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How to Repot a Bromeliad

Summer Rayne Oaks of Homestead Brooklyn demonstrates the ins and outs of repotting bromeliads. Follow along as she explains the difference between the pup and mother plant and what happens when you remove the pup vs leaving it on to continue growing. Utilizing her expansive collection of plants, she shows us what both scenarios look like in the repotting process.

Three takeaways from this video:

Summer Rayne teaches you how to get a brand new bromeliad from a plant that is about to expire. With the right care, she was able to get new life from the plant.

The best soil to use for bromeliads is a barky airy mix, such as The Espoma Company’s Organic Orchid Mix, that’s full of nutrients.

Once the pup is either 1/3 to 1/2 the size of the mother plant, you can decide to remove the pup for the mother to grow another or keep it on and watch it grow from the mother until it expires.

5 Steps for Repotting a Bromeliad:

  1. Grab some gloves. Some of the leaves are going to be prickly, so you want to protect yourself.
  2. Grab scissors or sheers. If the mother plant is desiccated or if you want to remove the pup before repotting, you will need something sharp to remove them.
  3. Remove the bromeliad from the container and separate it from the mother plant, if possible.
  4. When placing the bromeliad into the new container, center it and fill with Espoma’s Orchid Mix. You don’t need to tuck it in too hard, as it likes having room to breathe.
  5. Water it in well to help it settle into its new home.

*Remember, if you have a healthy mother plant and a healthy pup, you can plant them together or separately. You won’t harm it either way.

Build Your Own Vertical Strawberry Planter (Extended Version)

Need a new and updated way to grow your strawberries? Try growing them vertically!

This windchime inspired planter will add life to your garden while adding an element of design to your home. Watch as Laura from Garden Answer shows us how to make vertical strawberry planters.

Be sure to keep the materials in mind – even Laura almost used toxic tubing for the project.

Materials she used includes:

  • Galvanized Duct Work and Cap
  • Self-Tapping Sheet Metal Screws
  • Drill, Bits and 2.5″ Bi-Metal Saw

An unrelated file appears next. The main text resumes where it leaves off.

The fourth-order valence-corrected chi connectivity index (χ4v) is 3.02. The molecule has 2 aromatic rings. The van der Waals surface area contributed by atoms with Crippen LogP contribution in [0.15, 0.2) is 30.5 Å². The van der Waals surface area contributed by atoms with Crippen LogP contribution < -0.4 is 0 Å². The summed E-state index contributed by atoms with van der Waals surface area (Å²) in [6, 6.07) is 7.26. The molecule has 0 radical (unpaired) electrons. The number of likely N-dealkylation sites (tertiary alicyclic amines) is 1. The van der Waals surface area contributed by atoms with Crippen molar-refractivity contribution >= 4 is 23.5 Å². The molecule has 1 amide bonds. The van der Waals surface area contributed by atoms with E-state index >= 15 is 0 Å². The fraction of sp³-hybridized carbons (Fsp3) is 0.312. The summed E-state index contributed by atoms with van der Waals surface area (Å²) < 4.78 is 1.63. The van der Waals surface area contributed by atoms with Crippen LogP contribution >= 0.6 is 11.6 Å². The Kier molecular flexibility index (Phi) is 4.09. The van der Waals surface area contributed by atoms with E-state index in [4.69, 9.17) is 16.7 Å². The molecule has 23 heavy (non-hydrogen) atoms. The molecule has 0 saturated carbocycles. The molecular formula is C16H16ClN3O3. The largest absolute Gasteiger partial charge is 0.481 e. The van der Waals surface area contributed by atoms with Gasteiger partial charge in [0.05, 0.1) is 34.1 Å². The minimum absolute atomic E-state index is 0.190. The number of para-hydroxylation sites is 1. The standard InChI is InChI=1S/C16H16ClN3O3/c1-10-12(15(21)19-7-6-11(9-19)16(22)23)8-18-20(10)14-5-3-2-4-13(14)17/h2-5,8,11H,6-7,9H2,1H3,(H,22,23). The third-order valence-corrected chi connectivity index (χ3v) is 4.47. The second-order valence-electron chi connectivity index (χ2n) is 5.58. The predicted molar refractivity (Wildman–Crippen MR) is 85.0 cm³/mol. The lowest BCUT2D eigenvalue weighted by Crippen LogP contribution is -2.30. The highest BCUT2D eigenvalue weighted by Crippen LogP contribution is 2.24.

• 1/8 inch Quick Links (x6 pieces)
  • Chain (x3 pieces)
  • 1.5 inch Ring
  • Espoma Organic Potting Mix
  • Espoma Organic Bio-Tone
  • Strawberries of your choice
  • Moss
  • Hook

Step-By-Step Instructions:

Construction

  1. Connect your galvanized tubing. There is a rivet on where they should connect – be sure to work from one end to the other to make sure it is secure.
  2. Drill a drainage hole in the bottom of the cap with a metal drill bit. Place the cap on the corrugated end and use 5 self-tapping screws to secure.
  3. Measure your planting holes. Start an inch away from the seam to keep the integrity of the tubing. Each hole should be 7.5″ away from each other. Use a pencil to mark where to drill. This will be your starting place.
  4. Drill your holes with a 2.5″ bi-metal hole saw. Ask one person to hold the tubing while the other saws. You will end up with about 15-16 holes. Safety tip: Wear long sleeves, gloves and eye protection to protect yourself from the metal.
  5. Keep your gloves on while handling the tube as it is sharp.
  6. Drill 3 holes in the top to get it ready to hang.
  7. Attach 1/8″ quick links to each of the holes. Connect your chain to the quick links. Add one more quick link to the end of each chain and each of those will go into one 1.5″ ring.

Planting:

  1. Starting from the bottom hole, add in Espoma Organic Potting Mix and Bio-Tone Fertilizer. Pro Tip: Mixing Espoma Organic Potting Mix with the Organic Bio-Tone Fertilizer allows the strawberries to get a boost in their new container while releasing nutrients slowly to ensure the edibles are being fed for a long time.
  2. Plant each hole with a strawberry and move your way up! You can also add a plant at the very top!
  3. Take little pieces of moss and add them around the strawberry plant. This will help keep the plant inside of the planter and help clean up your project.
  4. Hang your planter with a hook (Laura uses an S-hook).
  5. Slowly water in your new planter – watering too fast can make the plants fall out since their roots haven’t been established yet.

Enjoy!

DIY Cat Tower Garden

Find out how Laura from Garden Answer makes this clever indoor cat tower garden! Laura uses Espoma’s Organic Seed Starter to get her seeds off to a great start.

Spice Up Your Life – Start an Indoor Herb Garden

Add an extra special kick to homemade dishes by incorporating fresh herbs from your kitchen garden. It’s especially easy when flavorful herbs just need to be snipped from your kitchen windowsill.

Grow a winter herb garden in your kitchen with easy herbs like rosemary, chives, oregano, thyme, lemongrass and mint in just a few steps.

Herbs are perfect for growing in the kitchen. Be sure to feed with Indoor! plant fertilizer to give them a boost.

How to Grow Herbs Indoors in 5 Steps:

  1. Pick a container. Visit your local garden center to purchase herbs and pots. Choose 6” containers that have drainage holes and saucers. Herbs don’t like wet feet.